In its nine years as a professional theater company, the Maples Repertory Theatre has expanded its production schedule from three to six full-scale shows, as well as staging occasional cabaret concerts. "No one really expects a town the size of Macon to support professional theatre," says Artistic Director Todd Davison. "We are proving that great theatre is valued by people even if they don't live in a metropolitan area." The company produces its shows at the historic Royal Theatre, named because of the moat that once encircled the VIP seats. Built in 1889, the intimate, 400-seat venue was originally an opera house and underwent an extensive renovation in the 1990s.
With close to 1,000 jumps packed beneath its collective parachute, Skydive Mid America grants humans the gift of temporary flight during jumps that place safety above all else. More than six years worth of experience backs the company's airborne adventures, which reach heights of up to 9,500 feet and include supersonic free falls that last 30 to 40 seconds. Skydive Mid-America remains open seven days per week until 7 p.m., leaving open a nightly window for sunset jumps.
Staff Size: 2?10 people
Average Duration of Services: 1?2 hours
Brands Used: LaZer Runner
Pro Tip: Dont wear flip flops or high heels
Handicap Accessible: Yes
Parking: Parking lot
Most Popular Attraction/Offering: Laser tag
Recommended Age Group: All Ages
At Discover Powered Paragliding, pilot Michael Mixer positions aspiring paragliders on proper flight paths with instructional voyages and a complete line of BlackHawk paramotors. Michael’s expertise is the result of seven years of flying ultralight planes, and he continues to fine-tune his skills by taking off on an engine-assisted paraglider at least three times a week. The gliders—tricycle-like contraptions that can reach speeds of up to 30 miles per hour—allow Michael and a tandem pilot to ascend up to 18,000 feet in the air. Flights depart in the calm air of early morning, as well as two to three hours before sunset, giving passengers the opportunity to admire bursts of color on the horizon and steer clear of the migratory pathways of feral fighter jets.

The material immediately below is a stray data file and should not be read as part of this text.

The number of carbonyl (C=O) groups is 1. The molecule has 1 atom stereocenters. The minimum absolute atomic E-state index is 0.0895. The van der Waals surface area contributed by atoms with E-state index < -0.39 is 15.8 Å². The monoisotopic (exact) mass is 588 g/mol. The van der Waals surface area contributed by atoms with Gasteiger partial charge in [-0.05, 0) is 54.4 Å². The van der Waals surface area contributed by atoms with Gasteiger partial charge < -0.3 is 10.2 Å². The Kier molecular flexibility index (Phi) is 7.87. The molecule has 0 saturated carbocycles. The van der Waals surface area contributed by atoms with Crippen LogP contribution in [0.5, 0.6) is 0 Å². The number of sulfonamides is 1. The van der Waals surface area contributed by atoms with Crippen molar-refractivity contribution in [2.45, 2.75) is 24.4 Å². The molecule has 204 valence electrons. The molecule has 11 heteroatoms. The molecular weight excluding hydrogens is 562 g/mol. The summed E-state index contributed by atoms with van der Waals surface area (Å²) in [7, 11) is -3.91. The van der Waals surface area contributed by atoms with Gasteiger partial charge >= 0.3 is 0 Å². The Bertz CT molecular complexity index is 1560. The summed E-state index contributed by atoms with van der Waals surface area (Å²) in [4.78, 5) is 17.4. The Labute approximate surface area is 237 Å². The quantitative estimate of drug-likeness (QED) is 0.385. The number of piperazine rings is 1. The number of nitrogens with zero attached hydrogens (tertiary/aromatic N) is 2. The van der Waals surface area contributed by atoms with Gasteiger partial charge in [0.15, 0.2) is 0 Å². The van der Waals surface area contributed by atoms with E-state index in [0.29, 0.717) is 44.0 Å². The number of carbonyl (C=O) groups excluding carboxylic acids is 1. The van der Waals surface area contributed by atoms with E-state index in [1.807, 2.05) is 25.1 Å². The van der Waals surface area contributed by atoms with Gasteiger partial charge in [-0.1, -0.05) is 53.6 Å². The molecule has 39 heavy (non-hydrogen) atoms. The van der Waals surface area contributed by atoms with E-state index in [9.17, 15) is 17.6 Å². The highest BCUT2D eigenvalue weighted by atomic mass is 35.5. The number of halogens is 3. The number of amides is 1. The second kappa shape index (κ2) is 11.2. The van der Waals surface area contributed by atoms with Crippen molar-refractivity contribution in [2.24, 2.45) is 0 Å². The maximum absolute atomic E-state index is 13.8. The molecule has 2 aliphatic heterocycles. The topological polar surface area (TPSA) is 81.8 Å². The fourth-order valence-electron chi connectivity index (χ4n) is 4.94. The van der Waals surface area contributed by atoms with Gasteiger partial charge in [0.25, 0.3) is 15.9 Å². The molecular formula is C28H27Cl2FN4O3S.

Tunneling through the pine-studded bluffs that overlook the Mississippi River, a circuit of immaculately groomed blue- and rye-grass fairways and bent grass greens forms the 18-hole, par 65 course at Great River Road Golf Club. The hills rise and fall throughout the layout—the course offers 160 feet of total elevation change—presenting shots to both raised and descending targets. The signature hole—a 370-yard par-four—doglegs left into an island green perched atop the Mississippi's flowing waters that will test even the most practiced swings. To harness the precision required to aim past the course's narrow, tree-lined corridors and village of Ewok huts, golfers can warm up at a 300-yard grass-tee driving range, which nestles alongside a practice green.
Countless readers remember the white fences and riverside scenery described in The Adventures of Tom Sawyer or Adventures of Huckleberry Finn. But fewer have visited the quaint two-story house where author Mark Twain spent his childhood, gathering inspiration for his famous stories. The spot, first converted into a museum in 1912, was named one of the Top 100 Places to Take Your Kids by Frommer's. Visitors today continue to peruse one-of-a-kind relics from Twain's life, such as his tobacco pipe, his pocket watch, and his Oxford gown. Seven other historic sites surround Twain's boyhood home, among them a museum gallery with 15 Norman Rockwell paintings that depict imagery from Twain's works and the Huckleberry Finn house, the former home of the character's real-life inspiration, Tom Blankenship.